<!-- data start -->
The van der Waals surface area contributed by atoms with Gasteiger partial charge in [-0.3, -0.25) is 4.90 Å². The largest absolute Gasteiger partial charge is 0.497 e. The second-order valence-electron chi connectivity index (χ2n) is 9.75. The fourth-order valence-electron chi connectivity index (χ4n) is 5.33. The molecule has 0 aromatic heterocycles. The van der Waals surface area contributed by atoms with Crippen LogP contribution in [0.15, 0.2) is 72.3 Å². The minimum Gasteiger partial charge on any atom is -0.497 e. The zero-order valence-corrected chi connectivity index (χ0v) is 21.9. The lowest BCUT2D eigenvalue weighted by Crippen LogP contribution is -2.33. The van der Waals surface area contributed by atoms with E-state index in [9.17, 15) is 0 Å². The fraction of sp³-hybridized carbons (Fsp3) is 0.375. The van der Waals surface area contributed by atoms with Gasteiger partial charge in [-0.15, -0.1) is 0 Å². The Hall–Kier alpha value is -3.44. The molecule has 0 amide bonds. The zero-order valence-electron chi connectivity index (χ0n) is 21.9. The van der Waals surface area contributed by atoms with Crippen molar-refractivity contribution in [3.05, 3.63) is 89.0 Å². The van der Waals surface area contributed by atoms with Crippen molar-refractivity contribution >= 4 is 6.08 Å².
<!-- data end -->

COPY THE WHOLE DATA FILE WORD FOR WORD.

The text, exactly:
The van der Waals surface area contributed by atoms with Gasteiger partial charge in [-0.3, -0.25) is 4.90 Å². The largest absolute Gasteiger partial charge is 0.497 e. The second-order valence-electron chi connectivity index (χ2n) is 9.75. The fourth-order valence-electron chi connectivity index (χ4n) is 5.33. The molecule has 0 aromatic heterocycles. The van der Waals surface area contributed by atoms with Crippen LogP contribution in [0.15, 0.2) is 72.3 Å². The minimum Gasteiger partial charge on any atom is -0.497 e. The zero-order valence-corrected chi connectivity index (χ0v) is 21.9. The lowest BCUT2D eigenvalue weighted by Crippen LogP contribution is -2.33. The van der Waals surface area contributed by atoms with E-state index in [9.17, 15) is 0 Å². The fraction of sp³-hybridized carbons (Fsp3) is 0.375. The van der Waals surface area contributed by atoms with Gasteiger partial charge in [-0.15, -0.1) is 0 Å². The Hall–Kier alpha value is -3.44. The molecule has 0 amide bonds. The zero-order valence-electron chi connectivity index (χ0n) is 21.9. The van der Waals surface area contributed by atoms with Crippen molar-refractivity contribution in [3.05, 3.63) is 89.0 Å². The van der Waals surface area contributed by atoms with Crippen molar-refractivity contribution >= 4 is 6.08 Å².